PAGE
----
11. Translocation of connexin 43 to the inner mitochondrial membrane of cardiomyocytes through the heat shock protein 90-dependent TOM pathway and its importance for cardioprotection. Rodriguez-Sinovas, A., Boengler, K., Cabestrero, A., Gres, P., Morente, M., Ruiz-Meana, M., Konietzka, I., Miró, E., Totzeck, A., Heusch, G., Schulz, R., Garcia-Dorado, D. Circ. Res. (2006) [Pubmed]
  12. Epidermal growth factor receptor is a common mediator of quinone-induced signaling leading to phosphorylation of connexin-43: role of glutathione and tyrosine phosphatases. Abdelmohsen, K., Gerber, P.A., von Montfort, C., Sies, H., Klotz, L.O. J. Biol. Chem. (2003) [Pubmed]
  13. Downregulation of connexin 43 expression by high glucose reduces gap junction activity in microvascular endothelial cells. Sato, T., Haimovici, R., Kao, R., Li, A.F., Roy, S. Diabetes (2002) [Pubmed]
  14. Connexin 43 interacts with zona occludens-1 and -2 proteins in a cell cycle stage-specific manner. Singh, D., Solan, J.L., Taffet, S.M., Javier, R., Lampe, P.D. J. Biol. Chem. (2005) [Pubmed]
  15. Formation of three-dimensional thyroid follicle-like structures by polarized FRT cells made communication competent by transfection and stable expression of the connexin-32 gene. Tonoli, H., Flachon, V., Audebet, C., Callé, A., Jarry-Guichard, T., Statuto, M., Rousset, B., Munari-Silem, Y. Endocrinology (2000) [Pubmed]
  16. Increase in messenger ribonucleic acid encoding the myometrial gap junction protein, connexin-43, requires protein synthesis and is associated with increased expression of the activator protein-1, c-fos. Piersanti, M., Lye, S.J. Endocrinology (1995) [Pubmed]
  17. Fibroblast growth factor 2 (FGF-2) differentially regulates connexin (cx) 43 expression and function in astroglial cells from distinct brain regions. Reuss, B., Dermietzel, R., Unsicker, K. Glia (1998) [Pubmed]
  18. Glial and neuronal connexin expression patterns in the rat spinal cord during development and following injury. Lee, I.H., Lindqvist, E., Kiehn, O., Widenfalk, J., Olson, L. J. Comp. Neurol. (2005) [Pubmed]
  19. Gap junctions between cells expressing connexin 43 or 32 show inverse permselectivity to adenosine and ATP. Goldberg, G.S., Moreno, A.P., Lampe, P.D. J. Biol. Chem. (2002) [Pubmed]
  20. Direct association of the gap junction protein connexin-43 with ZO-1 in cardiac myocytes. Toyofuku, T., Yabuki, M., Otsu, K., Kuzuya, T., Hori, M., Tada, M. J. Biol. Chem. (1998) [Pubmed]
  21. Formation of heteromeric gap junction channels by connexins 40 and 43 in vascular smooth muscle cells. He, D.S., Jiang, J.X., Taffet, S.M., Burt, J.M. Proc. Natl. Acad. Sci. U.S.A. (1999) [Pubmed]
  22. Efferent vagal nerve stimulation protects heart against ischemia-induced arrhythmias by preserving connexin43 protein. Ando, M., Katare, R.G., Kakinuma, Y., Zhang, D., Yamasaki, F., Muramoto, K., Sato, T. Circulation (2005) [Pubmed]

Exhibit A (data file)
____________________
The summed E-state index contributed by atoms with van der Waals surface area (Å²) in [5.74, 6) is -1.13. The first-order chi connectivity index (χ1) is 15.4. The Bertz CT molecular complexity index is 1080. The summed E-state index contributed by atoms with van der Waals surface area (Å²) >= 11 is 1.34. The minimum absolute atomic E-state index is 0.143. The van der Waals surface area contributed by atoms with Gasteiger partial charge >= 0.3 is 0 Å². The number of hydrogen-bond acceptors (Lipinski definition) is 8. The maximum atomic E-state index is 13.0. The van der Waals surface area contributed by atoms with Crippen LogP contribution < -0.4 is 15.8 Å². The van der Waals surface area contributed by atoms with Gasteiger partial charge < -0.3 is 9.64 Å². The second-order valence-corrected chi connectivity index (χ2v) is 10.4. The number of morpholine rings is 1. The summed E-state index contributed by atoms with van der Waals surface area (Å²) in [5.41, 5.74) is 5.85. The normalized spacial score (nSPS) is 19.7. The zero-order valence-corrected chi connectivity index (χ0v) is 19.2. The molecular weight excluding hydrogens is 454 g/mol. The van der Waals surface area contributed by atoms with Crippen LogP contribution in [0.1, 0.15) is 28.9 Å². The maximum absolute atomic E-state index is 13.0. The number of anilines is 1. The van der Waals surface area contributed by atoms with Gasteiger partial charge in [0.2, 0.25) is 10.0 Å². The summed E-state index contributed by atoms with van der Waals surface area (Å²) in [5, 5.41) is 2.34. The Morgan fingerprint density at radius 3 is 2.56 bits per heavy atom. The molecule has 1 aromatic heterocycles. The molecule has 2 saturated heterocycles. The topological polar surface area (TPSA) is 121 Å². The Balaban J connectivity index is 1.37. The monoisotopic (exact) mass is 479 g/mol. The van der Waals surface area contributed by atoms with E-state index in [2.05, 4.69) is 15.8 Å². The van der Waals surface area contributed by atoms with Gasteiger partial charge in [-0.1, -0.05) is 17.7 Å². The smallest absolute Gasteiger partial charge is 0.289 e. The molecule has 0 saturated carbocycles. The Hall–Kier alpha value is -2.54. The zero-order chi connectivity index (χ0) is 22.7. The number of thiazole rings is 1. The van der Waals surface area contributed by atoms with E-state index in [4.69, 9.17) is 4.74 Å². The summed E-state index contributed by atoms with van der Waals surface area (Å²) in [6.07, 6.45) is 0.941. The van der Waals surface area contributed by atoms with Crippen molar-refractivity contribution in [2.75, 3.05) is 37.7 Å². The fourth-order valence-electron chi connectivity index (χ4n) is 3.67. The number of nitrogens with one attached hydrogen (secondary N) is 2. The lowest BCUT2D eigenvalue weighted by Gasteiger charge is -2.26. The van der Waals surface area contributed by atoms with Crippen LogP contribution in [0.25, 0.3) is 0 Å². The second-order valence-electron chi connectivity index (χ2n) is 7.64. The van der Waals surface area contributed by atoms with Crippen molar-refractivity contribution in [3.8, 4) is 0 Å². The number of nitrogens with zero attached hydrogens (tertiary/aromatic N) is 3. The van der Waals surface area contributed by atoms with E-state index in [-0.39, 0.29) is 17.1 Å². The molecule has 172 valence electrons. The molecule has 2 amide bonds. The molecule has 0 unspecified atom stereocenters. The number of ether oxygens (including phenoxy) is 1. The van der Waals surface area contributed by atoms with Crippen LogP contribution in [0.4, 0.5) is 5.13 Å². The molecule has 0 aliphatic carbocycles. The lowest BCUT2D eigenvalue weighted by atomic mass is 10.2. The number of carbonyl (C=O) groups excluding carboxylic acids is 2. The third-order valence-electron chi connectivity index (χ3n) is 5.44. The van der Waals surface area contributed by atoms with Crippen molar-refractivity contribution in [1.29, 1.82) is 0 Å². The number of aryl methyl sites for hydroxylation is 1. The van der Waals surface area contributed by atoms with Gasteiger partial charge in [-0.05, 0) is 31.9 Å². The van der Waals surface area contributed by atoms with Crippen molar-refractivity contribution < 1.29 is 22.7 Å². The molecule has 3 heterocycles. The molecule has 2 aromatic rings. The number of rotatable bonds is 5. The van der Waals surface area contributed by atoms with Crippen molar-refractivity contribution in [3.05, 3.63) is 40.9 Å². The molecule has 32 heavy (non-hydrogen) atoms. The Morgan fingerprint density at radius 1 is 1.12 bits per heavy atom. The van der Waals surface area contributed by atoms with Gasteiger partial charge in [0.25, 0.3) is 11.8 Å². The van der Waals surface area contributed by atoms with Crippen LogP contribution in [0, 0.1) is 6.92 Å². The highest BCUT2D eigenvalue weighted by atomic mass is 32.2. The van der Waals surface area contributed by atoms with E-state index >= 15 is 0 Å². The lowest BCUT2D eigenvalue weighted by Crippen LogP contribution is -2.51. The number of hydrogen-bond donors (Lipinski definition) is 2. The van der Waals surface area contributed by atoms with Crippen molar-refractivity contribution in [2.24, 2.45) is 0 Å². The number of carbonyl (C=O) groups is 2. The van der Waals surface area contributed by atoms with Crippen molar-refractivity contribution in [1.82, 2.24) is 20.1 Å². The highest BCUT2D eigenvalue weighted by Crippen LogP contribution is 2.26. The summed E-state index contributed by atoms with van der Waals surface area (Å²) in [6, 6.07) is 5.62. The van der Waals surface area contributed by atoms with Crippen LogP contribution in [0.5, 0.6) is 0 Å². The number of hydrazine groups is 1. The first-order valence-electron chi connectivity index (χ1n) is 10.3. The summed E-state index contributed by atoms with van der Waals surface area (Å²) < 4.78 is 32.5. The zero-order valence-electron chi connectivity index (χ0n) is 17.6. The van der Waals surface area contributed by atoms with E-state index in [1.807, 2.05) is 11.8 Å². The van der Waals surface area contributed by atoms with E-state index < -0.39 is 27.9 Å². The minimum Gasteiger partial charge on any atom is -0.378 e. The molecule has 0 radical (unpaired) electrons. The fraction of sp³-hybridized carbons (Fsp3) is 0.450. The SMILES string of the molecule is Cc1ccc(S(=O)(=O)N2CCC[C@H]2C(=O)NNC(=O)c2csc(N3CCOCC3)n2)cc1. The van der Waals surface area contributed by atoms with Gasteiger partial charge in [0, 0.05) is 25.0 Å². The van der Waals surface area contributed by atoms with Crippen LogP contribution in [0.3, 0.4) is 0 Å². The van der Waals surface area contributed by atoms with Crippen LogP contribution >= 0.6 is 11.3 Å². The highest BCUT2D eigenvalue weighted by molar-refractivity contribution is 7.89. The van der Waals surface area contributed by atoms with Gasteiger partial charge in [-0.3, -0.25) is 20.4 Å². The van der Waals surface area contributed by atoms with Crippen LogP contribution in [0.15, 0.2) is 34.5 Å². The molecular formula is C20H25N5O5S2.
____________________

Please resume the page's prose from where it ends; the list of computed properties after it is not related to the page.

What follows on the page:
23. Cellular expression of connexins in the rat brain: neuronal localization, effects of kainate-induced seizures and expression in apoptotic neuronal cells. Condorelli, D.F., Trovato-Salinaro, A., Mudò, G., Mirone, M.B., Belluardo, N. Eur. J. Neurosci. (2003) [Pubmed]
  24. Chronic effects of endothelin 1 and angiotensin II on gap junctions and intercellular communication in cardiac cells. Polontchouk, L., Ebelt, B., Jackels, M., Dhein, S. FASEB J. (2002) [Pubmed]
  25. Opposite regulation of connexin33 and connexin43 by LPS and IL-1alpha in spermatogenesis. Fiorini, C., Decrouy, X., Defamie, N., Segretain, D., Pointis, G. Am. J. Physiol., Cell Physiol. (2006) [Pubmed]
  26. Autocrine regulation of myocyte Cx43 expression by VEGF. Pimentel, R.C., Yamada, K.A., Kléber, A.G., Saffitz, J.E. Circ. Res. (2002) [Pubmed]
  27. Proliferation-associated differences in the spatial and temporal expression of gap junction genes in rat liver. Neveu, M.J., Hully, J.R., Babcock, K.L., Vaughan, J., Hertzberg, E.L., Nicholson, B.J., Paul, D.L., Pitot, H.C. Hepatology (1995) [Pubmed]
  28. Immunogold evidence that neuronal gap junctions in adult rat brain and spinal cord contain connexin-36 but not connexin-32 or connexin-43. Rash, J.E., Staines, W.A., Yasumura, T., Patel, D., Furman, C.S., Stelmack, G.L., Nagy, J.I. Proc. Natl. Acad. Sci. U.S.A. (2000) [Pubmed]
  29. Connexin-26 and connexin-43 are differentially expressed and regulated in the rat myometrium throughout late pregnancy and with the onset of labor. Orsino, A., Taylor, C.V., Lye, S.J. Endocrinology (1996) [Pubmed]
  30. Changes in gap-junction permeability, phosphorylation, and number mediated by phorbol ester and non-phorbol-ester tumor promoters in rat liver epithelial cells. Matesic, D.F., Rupp, H.L., Bonney, W.J., Ruch, R.J., Trosko, J.E. Mol. Carcinog. (1994) [Pubmed]
WikiGenes - Universities